ASH: J&J makes case for just-filed GPRC5D drug talquetamab

J&J sign (Wikimedia Commons)

Johnson & Johnson is in pole position to bring a drug targeting GPRC5D to market as a new therapeutic approach to multiple myeloma, and told delegates at ASH yesterday why its talquetamab candidate should be viewed as an important new option for the blood cancer.

The bispecific antibody targets GPRC5D – which is overexpressed on myeloma cells – as well as CD3 on T cells and is designed to stoke up an immune response against the cancer. It was filed for approval in the US last week as a fourth-line or later treatment for relapsed or refractory multiple myeloma.

At ASH, new data from the MonumenTAL-1 trial that underpins that filing showed that subcutaneous talquetamab achieved an overall response rate (ORR) of 74% at a 0.4 mg/kg dose and 73% at a 0.8 mg/kg dose – given every two weeks – in myeloma patients previously treated with a median of five prior lines of therapy. That included a proteasome inhibitor, an immunomodulatory agent, and an anti-CD38 antibody.

The median duration of response was at least nine months, providing invaluable extended time for a group of patients with vanishingly few treatment options, after a median follow-up of almost 15 months.

"This means that three-quarters of these patients are looking at a new lease on life," said Ajai Chari of The Tisch Cancer Institute at Mount Sinai in New York, who presented the results at ASH.

"We're hoping that this will soon become available so that patients can benefit," he added, noting the percentage is higher than that of most currently accessible therapies for this type of cancer, which tend to show a response in around a third of cases. Side effects with talquetamab were meanwhile relatively frequent, but typically mild.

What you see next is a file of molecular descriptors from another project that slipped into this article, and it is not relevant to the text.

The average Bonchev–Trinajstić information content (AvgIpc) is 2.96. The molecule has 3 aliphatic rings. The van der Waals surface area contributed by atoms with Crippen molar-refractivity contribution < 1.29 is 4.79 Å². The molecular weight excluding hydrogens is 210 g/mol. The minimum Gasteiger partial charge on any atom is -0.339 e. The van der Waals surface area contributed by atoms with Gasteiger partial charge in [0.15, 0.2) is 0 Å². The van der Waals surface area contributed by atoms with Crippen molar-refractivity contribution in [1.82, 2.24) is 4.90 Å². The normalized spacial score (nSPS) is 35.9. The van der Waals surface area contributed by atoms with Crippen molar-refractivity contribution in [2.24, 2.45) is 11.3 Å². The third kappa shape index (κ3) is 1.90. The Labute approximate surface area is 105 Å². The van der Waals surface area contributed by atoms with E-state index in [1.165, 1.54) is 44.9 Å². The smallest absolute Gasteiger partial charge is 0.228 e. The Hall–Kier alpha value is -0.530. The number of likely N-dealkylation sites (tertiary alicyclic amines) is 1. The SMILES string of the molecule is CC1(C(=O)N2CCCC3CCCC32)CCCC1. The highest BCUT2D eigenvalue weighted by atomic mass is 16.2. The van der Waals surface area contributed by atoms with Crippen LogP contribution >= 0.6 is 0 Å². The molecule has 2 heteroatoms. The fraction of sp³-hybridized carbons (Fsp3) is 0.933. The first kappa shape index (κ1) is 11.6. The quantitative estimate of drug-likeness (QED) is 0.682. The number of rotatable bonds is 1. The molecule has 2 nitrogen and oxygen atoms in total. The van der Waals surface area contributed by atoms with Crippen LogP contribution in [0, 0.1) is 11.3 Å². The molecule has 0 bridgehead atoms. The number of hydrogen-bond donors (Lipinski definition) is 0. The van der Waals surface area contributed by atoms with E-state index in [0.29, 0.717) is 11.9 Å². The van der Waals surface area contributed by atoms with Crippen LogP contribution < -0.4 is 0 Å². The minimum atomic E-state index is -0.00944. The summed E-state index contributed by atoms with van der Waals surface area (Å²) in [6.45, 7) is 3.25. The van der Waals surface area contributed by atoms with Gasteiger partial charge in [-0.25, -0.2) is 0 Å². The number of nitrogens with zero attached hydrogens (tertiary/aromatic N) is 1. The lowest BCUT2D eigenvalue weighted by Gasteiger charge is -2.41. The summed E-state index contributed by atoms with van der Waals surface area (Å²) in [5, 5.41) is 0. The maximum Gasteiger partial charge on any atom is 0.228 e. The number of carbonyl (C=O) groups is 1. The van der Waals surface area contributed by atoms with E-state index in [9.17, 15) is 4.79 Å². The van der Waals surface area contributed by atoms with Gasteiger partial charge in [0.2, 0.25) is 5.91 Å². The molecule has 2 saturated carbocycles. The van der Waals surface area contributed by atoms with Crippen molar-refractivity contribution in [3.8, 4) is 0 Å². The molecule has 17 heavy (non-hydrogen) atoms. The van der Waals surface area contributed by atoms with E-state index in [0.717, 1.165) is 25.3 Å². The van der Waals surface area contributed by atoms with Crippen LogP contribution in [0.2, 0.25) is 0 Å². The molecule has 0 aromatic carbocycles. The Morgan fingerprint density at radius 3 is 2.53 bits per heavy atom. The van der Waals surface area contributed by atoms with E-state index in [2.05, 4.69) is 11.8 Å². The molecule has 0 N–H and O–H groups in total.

Drilling down into the data, there were 59% very good partial responses (VGPR) with the lower dose, along with 33.6% complete responses (CR) and almost 24% with a stringent complete response or sCR – which means there is no evidence of cancer cells and serum fee light chain biomarkers that indicate a plasma cell cancer.

The data suggest that J&J could soon have a new option to add to its multiple myeloma portfolio, which includes CD38 antibody Darzalex (daratumumab) and two BCMA-targeting therapies, CAR-T Carvykti (ciltacabtagene autoleucel) and bispecific antibody Tecvayli, which were both approved earlier this year.

J&J is blazing a new trail in multiple myeloma with its GPR5CD, but there are rivals stalking the project. Also reported at ASH were clinical results with Roche's bispecific forimtamig (RG6234) and Bristol-Myers Squibb's CAR-T therapy BMS-986393.